RF: What a crazy experience! Well, I’m super excited to catch you guys at Pitch and hopefully I get to hear some new music there. Thanks so much for taking the time to chat, especially in these busy times.

TS: Thank you, it has been a total pleasure!

Mildlife will be performing at Pitch Music & Arts Festival this March. Purchase last minute tickets here

Related Articles

Stepping Out To See Within

By Hugh Barton

Ekkstacy lives between Chaos and Calm

By Jonah Orbach

A Timeless Euphoria: Pitch Music and Arts Festival 2023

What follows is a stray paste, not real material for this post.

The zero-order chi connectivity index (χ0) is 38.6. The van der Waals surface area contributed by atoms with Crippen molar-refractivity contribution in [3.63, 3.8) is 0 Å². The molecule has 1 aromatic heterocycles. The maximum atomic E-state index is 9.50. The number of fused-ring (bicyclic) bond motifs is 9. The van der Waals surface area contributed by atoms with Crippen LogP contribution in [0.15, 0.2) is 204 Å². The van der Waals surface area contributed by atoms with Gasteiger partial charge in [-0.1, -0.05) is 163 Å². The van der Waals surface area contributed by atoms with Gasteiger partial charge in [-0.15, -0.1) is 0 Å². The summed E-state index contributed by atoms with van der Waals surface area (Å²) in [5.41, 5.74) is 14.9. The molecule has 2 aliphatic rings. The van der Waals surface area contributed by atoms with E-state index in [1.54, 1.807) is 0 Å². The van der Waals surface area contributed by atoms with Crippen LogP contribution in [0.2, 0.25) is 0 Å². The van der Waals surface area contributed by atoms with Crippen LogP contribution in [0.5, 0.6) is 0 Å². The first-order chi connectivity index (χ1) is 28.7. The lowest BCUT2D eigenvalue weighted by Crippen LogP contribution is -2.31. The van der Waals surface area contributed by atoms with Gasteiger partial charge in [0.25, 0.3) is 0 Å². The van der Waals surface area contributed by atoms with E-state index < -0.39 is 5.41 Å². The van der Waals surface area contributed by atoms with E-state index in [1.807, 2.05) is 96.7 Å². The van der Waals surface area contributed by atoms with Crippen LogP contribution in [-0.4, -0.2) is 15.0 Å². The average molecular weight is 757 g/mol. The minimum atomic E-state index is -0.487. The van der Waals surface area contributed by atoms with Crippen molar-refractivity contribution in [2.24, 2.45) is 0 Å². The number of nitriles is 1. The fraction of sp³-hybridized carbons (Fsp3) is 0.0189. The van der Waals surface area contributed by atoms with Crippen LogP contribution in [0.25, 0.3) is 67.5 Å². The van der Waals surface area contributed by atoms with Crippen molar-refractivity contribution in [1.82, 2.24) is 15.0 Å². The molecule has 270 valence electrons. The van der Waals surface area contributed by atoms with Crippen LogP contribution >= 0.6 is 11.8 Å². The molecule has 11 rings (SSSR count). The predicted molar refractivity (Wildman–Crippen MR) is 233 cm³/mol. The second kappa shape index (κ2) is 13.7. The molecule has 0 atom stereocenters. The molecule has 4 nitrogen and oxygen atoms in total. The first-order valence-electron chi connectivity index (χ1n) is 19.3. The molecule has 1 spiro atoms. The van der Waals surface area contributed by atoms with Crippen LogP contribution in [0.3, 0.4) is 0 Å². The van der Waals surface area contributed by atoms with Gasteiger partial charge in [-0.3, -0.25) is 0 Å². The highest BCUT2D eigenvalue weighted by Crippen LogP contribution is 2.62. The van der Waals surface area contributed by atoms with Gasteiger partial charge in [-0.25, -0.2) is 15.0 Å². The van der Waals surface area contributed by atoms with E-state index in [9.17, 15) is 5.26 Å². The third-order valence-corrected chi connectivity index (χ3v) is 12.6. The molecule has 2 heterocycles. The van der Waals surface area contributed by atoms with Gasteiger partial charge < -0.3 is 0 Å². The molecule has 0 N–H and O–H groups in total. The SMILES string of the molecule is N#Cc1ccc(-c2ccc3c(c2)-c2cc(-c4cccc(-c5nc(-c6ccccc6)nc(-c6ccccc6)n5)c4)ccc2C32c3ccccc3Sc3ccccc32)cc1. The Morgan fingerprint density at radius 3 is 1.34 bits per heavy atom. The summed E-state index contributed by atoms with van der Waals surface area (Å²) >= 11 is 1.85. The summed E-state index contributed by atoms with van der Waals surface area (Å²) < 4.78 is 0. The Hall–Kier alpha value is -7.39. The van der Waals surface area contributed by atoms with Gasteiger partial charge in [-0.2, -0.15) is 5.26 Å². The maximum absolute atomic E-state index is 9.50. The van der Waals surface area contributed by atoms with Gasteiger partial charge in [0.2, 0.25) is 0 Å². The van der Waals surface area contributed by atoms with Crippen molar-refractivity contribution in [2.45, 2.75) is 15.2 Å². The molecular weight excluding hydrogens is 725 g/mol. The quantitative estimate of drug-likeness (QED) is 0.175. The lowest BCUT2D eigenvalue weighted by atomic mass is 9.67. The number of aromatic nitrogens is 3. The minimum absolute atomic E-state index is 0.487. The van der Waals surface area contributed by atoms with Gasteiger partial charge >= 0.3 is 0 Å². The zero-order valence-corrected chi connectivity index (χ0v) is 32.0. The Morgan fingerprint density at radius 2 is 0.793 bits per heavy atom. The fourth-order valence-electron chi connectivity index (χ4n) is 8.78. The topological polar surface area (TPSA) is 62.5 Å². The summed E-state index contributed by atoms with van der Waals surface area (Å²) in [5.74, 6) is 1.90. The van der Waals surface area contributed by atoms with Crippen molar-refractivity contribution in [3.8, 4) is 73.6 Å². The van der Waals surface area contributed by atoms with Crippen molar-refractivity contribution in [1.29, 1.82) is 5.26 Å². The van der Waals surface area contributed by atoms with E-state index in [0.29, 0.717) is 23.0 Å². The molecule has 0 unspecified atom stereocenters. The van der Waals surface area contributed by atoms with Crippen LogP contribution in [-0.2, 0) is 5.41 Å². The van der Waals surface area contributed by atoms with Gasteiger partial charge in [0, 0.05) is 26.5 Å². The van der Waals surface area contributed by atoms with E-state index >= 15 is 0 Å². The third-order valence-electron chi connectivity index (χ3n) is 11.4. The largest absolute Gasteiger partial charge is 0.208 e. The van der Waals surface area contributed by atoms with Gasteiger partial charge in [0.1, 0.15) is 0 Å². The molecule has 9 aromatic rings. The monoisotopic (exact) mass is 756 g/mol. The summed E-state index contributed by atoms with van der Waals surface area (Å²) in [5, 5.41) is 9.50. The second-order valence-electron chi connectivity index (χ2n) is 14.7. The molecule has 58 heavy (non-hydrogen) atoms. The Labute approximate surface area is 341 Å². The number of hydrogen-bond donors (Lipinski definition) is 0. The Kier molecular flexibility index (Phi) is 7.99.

By Aaron Weinberg

The Spiritual Revolution of Ambient Music

By Anisha Khemlani

Helena Hauff: In Conversation Before Her Upcoming 'fabric presents' Launch

By Hugh Barton

Jean-BenoÎt Dunckel on the Rise of Air and Playing Moon Safari Live

By Jonah Orbach

SEE ISSUE #06 HERE. The theme for this issue, Revelations, delves into the unfiltered aspects of life. It’s an appreciation and exploration of raw beauty, where authenticity reigns supreme; the unconventional is not just accepted but celebrated. In a world of manufactured perfection, this issue chooses to validate our quirks and idiosyncrasies. After all, they are what make us inimitable.

Sign up to our e-newsletter: